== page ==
We call an event a “perfect storm” when it is aggravated by a rare confluence of unfortunate circumstances. This phrase has been used over the centuries to describe floods, romantic relationships, and even the financial meltdown in 2008, but we best know it as the title of a book about the 1991 sinking of a Massachusetts fishing boat named the “Andrea Gail.”
The interlocking and mutually reinforcing circumstances bedeviling the energy industry now are so dangerous that we might need to come up with a more apt term than perfect storm. “Extinction-level event” got thrown around the other day, and it wasn’t dismissed out of hand. I would not go that far because we cannot afford to jump ship: The world indubitably needs oil and gas, as it does renewable energy, to move forward.
What we’re facing is not one storm but many colliding simultaneously at a time when the industry was already susceptible to disruption because of volatile commodity prices, high levels of debt, vulnerable supply chains, and lower financial returns due to chronic supply shock from resource abundance made acute by geopolitics, decarbonization-driven hydrocarbon demand facing gale-force headwinds, and a pandemic causing historical dislocation followed by a possible structural shift in how we live, work, and socialize. And underpinning these dizzying circumstances, energy consumption and hydrocarbon prices are becoming increasingly unmoored from economic activity.
The oil and gas industry has never been in this situation before because the concurrent confluence of these factors is new to human experience. The word “unprecedented” suffers from overuse because of its ubiquitous applicability, and despite temporary OPEC+ production cuts there is no reason to think this storm will simply blow over. We are sailing without a reliable map and can’t even navigate by the stars. The oil and gas business has always been risky, but now we have more than profits at stake – what the energy industry looks like after this period of volatility is unknown. It’s sink or swim.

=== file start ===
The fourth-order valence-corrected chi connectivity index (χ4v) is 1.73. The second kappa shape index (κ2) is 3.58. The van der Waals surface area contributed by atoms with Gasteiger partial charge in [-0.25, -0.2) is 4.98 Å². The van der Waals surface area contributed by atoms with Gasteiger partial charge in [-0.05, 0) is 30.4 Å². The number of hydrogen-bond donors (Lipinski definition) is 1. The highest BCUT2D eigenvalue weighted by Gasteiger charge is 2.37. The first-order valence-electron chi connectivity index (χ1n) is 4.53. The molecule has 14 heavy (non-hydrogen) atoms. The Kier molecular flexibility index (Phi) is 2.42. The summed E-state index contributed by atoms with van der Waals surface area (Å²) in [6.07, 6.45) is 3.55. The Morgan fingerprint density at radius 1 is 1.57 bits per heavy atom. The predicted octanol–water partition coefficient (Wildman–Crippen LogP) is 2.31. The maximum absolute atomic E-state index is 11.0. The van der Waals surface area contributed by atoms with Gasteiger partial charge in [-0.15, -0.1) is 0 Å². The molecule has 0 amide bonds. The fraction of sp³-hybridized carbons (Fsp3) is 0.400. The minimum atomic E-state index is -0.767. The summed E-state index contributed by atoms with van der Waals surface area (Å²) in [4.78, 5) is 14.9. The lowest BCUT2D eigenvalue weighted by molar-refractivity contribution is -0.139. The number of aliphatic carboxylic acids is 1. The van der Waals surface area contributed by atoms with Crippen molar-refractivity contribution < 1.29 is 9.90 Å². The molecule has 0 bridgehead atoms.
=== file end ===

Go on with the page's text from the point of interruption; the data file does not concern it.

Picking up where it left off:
To navigate these uncharted waters, the energy industry needs a new compass. To survive into an uncertain future, energy companies will need to transform themselves, undergoing nothing less than a fundamental reinvention that starts with purpose-led responsible leadership, seeks to improve sustainability, availability affordability, as well as returns and resilience, and solves for the Six C’s:
Competitiveness. Maximizing volumes is out; maximizing returns and cash flow is in. Staying competitive requires shaping a resilient portfolio and operating model, including ways of working, that achieve positive returns through cycles.
Connectivity. You’ve heard it before: Data is the new oil. The industry needs to move away from reactive, process-driven decision-making toward becoming a data- and analytics-driven intelligent enterprise. This will require an integrated, scalable and secure enterprise technology foundation with end-to-end connectivity and optimization capabilities.
Culture. The energy industry used to be conventional, inward-looking and siloed. To survive companies should rip up the floorboards and build a distinct purpose-led culture and employee experience with an emphasis on ingenuity, collaboration, and agility.
Customer Centricity. Energy companies need to stop focusing solely on selling a commodity. They will, like every other industry, need to think about their customer’s experience and value proposition. To offer an exceptional and personalized B2B and B2C experience, and build customer intimacy, energy companies will have to rethink their overall design, services, commercial models, and formats and channels – in short, almost everything.
Convergence. The industry will have to go from only making traditional oil and gas investments to capturing new cross-sectoral value pools, in particular, those adjacent to the hydrocarbon value chain. Electricity, hydrogen and biofuels are good examples. All of this will require the industry to step up its role and partner in the transition of sectors like transportation, power and heavy industries.
Carbon. Sustainability cannot remain a pro forma box to check. The industry should transform and shift its investments, operations and products toward greener solutions, managing its carbon footprint by putting sustainability and circularity as guiding principles for its reinvention.
Together, the six C’s represent a $100+ bn opportunity in FY21 and a multi-trillion-dollar opportunity over this decade. But to sail the six C’s, the energy industry is going to need clear guidance in the storm. There are eight points on a compass; over the next eight months, I’ll be laying out each one and offering an overview and practical advice to stay afloat while energy companies rebuild the ship.
We cannot return to the period of relative stability that we once called January and now call “The Good Old Days.” We cannot calm the winds or promise smooth seas anytime soon. This leaves one option: We must get better at better at sailing in a storm, and over the next few months, we’ll talk about exactly how to do that.